Ever since Covid-19 appeared in public knowledge, a racist approach to the epidemic is witnessed in various parts of the world. The President of the United States of America, Mr. Donald Trump went on to term the Novel coronavirus as the ‘Chinese virus’. In India, the brunt has been borne by mostly people from the Northeast, Darjeeling and Ladakh. There are many media reports and personal narratives of people from the Northeast facing getting targeted and harassed in many parts of the country. Different conspiracy theories have flooded the social media regarding patient zero and why and how it got transmitted, although the actual cross-species transmission is yet to be confirmed. Rumours such as the virus got transmitted to a human body by coming in contact with a host animal carrier and so on are doing the rounds. In the popular Indian Upper Caste psyche, the already available theories about ‘weird’, ‘uncivilized’, ‘unhygienic’, ‘wild’ and ‘very Chinese’ food habits of the communities from the Northeast are enough to create quick racial profiling and targeting of the Northeasterners. We have seen various rumours, widespread conspiracy theories and social media forward messages regarding the food habits of the inhabitants of Northeast India being viral in the Indian social mediascapes.
Tag: Indian Racism
This reality points toward the fact that racism is not just about discrimination and ignorance, it is more than that. Power structure and sense of cultural superiority, and historical basis of dominance are central to racism and its perpetuation in various forms. It is on this regards that as much there is nothing as such as ‘reverse sexism’, ‘reverse casteism’, or ‘reverse homophobia’, there is also nothing like ‘reverse racism’. This is not to say that a form of ill treatment towards the other (non-local) doesn’t exist in Manipur or adjoining states. It does exist which is contextual and specific to particular circumstances. We must discuss that as well, but not by cancelling out racism experiences of people from northeastern states which has its historical basis and power dynamics. This kind of balancing by inventing concept like reverse racism does equal harm and gives an impetus to racism to thrive and continue to perpetuate without holding people accountable for its existence and practice.
Ever since COVID-19, or more commonly Coronavirus, first appeared or came to be public knowledge we have witnessed a racialisation of the viral outbreak. Once the origin of the outbreak was determined to be in Wuhan province of China and speculations spread about the virus strain having jumped to humans from bats or pangolins a barrage of attacks ensued towards people of China and other South-Asian countries. The President of United States went on to term COVID-19 as the “Chinese disease”…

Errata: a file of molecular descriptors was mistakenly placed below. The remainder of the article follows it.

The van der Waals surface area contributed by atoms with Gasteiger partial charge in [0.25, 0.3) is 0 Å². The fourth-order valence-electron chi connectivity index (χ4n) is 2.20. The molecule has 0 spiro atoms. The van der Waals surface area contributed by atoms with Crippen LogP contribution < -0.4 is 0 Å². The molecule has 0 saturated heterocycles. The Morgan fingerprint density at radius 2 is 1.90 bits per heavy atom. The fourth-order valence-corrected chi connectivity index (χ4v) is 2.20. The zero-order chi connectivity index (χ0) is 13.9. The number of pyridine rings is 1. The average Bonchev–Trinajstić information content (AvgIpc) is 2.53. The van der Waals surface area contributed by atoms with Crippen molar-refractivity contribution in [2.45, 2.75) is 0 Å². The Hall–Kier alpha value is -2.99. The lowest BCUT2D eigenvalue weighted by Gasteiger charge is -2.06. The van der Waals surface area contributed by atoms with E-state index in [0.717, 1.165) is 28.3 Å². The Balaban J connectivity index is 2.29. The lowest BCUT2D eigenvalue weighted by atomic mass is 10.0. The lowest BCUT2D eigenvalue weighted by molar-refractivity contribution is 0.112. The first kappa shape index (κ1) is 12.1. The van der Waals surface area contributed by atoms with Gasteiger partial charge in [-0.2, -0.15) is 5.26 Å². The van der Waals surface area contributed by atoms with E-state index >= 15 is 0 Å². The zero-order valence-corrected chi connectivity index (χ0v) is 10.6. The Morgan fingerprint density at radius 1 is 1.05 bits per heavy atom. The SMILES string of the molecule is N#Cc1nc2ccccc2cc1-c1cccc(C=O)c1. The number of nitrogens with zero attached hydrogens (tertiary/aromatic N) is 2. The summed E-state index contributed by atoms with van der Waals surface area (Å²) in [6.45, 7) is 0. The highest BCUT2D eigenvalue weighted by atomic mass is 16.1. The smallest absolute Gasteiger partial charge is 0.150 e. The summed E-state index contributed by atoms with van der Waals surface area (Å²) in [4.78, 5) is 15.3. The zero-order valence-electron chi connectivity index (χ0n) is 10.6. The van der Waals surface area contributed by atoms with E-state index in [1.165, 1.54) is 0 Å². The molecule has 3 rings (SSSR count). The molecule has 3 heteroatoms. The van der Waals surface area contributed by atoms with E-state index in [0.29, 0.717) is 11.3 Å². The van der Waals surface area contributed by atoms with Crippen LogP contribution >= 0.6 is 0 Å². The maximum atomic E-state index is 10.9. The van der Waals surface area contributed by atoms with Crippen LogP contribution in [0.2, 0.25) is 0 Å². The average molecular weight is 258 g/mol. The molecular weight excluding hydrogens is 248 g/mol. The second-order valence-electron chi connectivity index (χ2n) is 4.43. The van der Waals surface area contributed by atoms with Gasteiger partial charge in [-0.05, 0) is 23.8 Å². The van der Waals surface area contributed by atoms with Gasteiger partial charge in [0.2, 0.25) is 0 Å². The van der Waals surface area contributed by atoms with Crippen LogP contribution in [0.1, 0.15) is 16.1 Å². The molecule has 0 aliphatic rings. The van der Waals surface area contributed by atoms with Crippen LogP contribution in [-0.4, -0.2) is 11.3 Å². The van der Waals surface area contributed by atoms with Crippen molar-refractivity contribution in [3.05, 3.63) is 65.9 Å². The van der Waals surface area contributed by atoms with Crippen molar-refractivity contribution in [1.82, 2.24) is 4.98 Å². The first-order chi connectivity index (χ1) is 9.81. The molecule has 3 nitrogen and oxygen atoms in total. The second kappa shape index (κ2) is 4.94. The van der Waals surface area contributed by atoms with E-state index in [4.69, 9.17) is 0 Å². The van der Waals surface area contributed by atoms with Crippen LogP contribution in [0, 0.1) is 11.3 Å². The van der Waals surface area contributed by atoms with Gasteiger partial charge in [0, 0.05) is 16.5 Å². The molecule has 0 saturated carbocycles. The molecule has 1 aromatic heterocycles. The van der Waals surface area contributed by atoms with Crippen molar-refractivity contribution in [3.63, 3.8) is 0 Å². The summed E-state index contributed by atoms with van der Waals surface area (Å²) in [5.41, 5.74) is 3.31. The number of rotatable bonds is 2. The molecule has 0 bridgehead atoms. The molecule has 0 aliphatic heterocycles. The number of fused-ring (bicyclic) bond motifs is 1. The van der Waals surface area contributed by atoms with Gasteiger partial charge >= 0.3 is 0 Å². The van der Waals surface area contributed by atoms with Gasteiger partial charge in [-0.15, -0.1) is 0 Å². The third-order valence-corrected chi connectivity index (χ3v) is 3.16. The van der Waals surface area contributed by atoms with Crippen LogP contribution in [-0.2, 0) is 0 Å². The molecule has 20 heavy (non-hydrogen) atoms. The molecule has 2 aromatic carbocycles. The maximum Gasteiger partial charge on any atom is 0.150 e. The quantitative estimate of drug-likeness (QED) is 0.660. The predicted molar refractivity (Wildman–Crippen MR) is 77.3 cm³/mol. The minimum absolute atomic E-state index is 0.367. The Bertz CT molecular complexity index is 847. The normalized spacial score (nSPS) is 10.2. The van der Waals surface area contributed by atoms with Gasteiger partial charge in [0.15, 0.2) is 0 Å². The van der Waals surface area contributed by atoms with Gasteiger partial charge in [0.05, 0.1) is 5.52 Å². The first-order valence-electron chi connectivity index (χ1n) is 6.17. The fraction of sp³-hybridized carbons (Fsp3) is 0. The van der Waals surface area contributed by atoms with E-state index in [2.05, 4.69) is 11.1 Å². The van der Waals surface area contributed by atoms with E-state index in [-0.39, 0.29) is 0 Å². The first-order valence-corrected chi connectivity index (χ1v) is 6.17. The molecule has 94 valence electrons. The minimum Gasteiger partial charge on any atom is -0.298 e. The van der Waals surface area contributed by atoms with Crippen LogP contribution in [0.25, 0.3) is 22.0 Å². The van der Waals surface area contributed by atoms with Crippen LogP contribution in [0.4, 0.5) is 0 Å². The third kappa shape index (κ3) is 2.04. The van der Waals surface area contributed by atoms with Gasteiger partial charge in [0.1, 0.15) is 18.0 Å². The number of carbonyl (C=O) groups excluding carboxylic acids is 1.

When it comes to racial prejudices we find similar notions operating in India as well towards certain tribal and ethnic minority groups. In fact we have recently witnessed a spike in cases of racial targeting and harassment in the country over Coronavirus fear. On the receiving end of this racism are the natives of Northeastern states, and also those from Darjeeling and Ladakh.
As the Indo-China Summit has recently been concluded in the coastal town of Mamallapuram, roughly one hour from Chennai, there is one key takeaway that…
Food as cultural identity in regards to dog meat is an under researched area in South Asia or places where dog meat is consumed; in the case of Nagaland, Manipur and Mizoram- consumption of dog meat is very much in their cultures (for some it is a choice) and can be counted as an expression of their cultural identity. When practice like this happens in places like Delhi, it is meted with sneering and disgust from the pedestal of high moral ground.
Dog meat is not a taboo. Dog meat is exotic. It is one of the costliest culinary traditions of the Nagas and in parts of the Northeast. A kilo of dog meat costsRs. 350/- or more. Mutton is not even half the taste of it. I bet.
Various incidents of racism against people of African origin in India from the past are not isolated incidents, they stemmed from the deep rooted prejudice mindset of the majority of Indians. We condemn racial discrimination against anyone (particularly people of African origin) and caricatures people make by creating stereotypes like cannibalism and drug users/peddlers. These stereotypes are reflection of racist mindset which we, people from North East India are also at receiving end over and over again.
Africans in Delhi often get yelled at as kala bandar or habshi, invariably laughed at and ridiculed, sometimes denied something as basic as milk in stores, refused houses on rent and made to feel inferior on public transport, harassed by police as potential criminals and so on. Similarly, the array of racist discrimination that people from the Northeast face, includes everything from actual violence to persistent racist remarks like chinky or safed bandar, stares and at times sexual harassment. Women of both the “races” are popularly perceived as sexually “available”.